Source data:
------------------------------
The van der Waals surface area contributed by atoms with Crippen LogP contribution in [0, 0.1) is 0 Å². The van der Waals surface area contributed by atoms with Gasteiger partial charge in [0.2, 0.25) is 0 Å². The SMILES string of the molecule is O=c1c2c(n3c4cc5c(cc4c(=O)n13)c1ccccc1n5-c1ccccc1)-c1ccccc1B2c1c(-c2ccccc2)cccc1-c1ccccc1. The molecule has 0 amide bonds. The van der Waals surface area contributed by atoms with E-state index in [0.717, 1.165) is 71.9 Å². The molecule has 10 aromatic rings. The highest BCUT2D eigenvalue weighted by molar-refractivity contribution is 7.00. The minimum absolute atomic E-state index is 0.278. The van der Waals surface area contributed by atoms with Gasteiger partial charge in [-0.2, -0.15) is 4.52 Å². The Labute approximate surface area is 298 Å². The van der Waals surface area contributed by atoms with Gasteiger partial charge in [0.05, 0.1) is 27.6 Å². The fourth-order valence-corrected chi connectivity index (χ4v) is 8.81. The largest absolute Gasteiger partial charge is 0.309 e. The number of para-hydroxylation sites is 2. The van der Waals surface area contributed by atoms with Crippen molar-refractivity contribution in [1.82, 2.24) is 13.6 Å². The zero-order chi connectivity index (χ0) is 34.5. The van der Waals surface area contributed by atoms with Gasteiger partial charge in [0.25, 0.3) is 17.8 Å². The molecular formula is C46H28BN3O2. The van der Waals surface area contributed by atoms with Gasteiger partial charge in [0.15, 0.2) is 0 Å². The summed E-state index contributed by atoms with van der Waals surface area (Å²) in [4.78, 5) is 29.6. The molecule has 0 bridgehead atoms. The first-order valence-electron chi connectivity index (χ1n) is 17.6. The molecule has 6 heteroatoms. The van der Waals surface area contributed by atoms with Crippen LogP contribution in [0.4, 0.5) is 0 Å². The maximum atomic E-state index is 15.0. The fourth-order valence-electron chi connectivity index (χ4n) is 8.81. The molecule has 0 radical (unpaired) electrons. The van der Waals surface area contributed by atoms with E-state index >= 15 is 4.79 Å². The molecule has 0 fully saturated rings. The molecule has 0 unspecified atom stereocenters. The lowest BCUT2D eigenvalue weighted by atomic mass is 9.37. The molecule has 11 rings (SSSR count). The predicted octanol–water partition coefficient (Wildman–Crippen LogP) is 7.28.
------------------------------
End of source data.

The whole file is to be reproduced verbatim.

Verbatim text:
The van der Waals surface area contributed by atoms with Crippen LogP contribution in [0, 0.1) is 0 Å². The van der Waals surface area contributed by atoms with Gasteiger partial charge in [0.2, 0.25) is 0 Å². The SMILES string of the molecule is O=c1c2c(n3c4cc5c(cc4c(=O)n13)c1ccccc1n5-c1ccccc1)-c1ccccc1B2c1c(-c2ccccc2)cccc1-c1ccccc1. The molecule has 0 amide bonds. The van der Waals surface area contributed by atoms with E-state index in [0.717, 1.165) is 71.9 Å². The molecule has 10 aromatic rings. The highest BCUT2D eigenvalue weighted by molar-refractivity contribution is 7.00. The minimum absolute atomic E-state index is 0.278. The van der Waals surface area contributed by atoms with Gasteiger partial charge in [-0.2, -0.15) is 4.52 Å². The Labute approximate surface area is 298 Å². The van der Waals surface area contributed by atoms with Gasteiger partial charge in [0.05, 0.1) is 27.6 Å². The fourth-order valence-corrected chi connectivity index (χ4v) is 8.81. The largest absolute Gasteiger partial charge is 0.309 e. The number of para-hydroxylation sites is 2. The van der Waals surface area contributed by atoms with Crippen molar-refractivity contribution in [1.82, 2.24) is 13.6 Å². The zero-order chi connectivity index (χ0) is 34.5. The van der Waals surface area contributed by atoms with Gasteiger partial charge in [0.25, 0.3) is 17.8 Å². The molecular formula is C46H28BN3O2. The van der Waals surface area contributed by atoms with Gasteiger partial charge in [0.15, 0.2) is 0 Å². The summed E-state index contributed by atoms with van der Waals surface area (Å²) in [4.78, 5) is 29.6. The molecule has 0 bridgehead atoms. The first-order valence-electron chi connectivity index (χ1n) is 17.6. The molecule has 6 heteroatoms. The van der Waals surface area contributed by atoms with Crippen LogP contribution in [0.4, 0.5) is 0 Å². The maximum atomic E-state index is 15.0. The fourth-order valence-electron chi connectivity index (χ4n) is 8.81. The molecule has 0 radical (unpaired) electrons. The van der Waals surface area contributed by atoms with E-state index >= 15 is 4.79 Å². The molecule has 0 fully saturated rings. The molecule has 0 unspecified atom stereocenters. The lowest BCUT2D eigenvalue weighted by atomic mass is 9.37. The molecule has 11 rings (SSSR count). The predicted octanol–water partition coefficient (Wildman–Crippen LogP) is 7.28.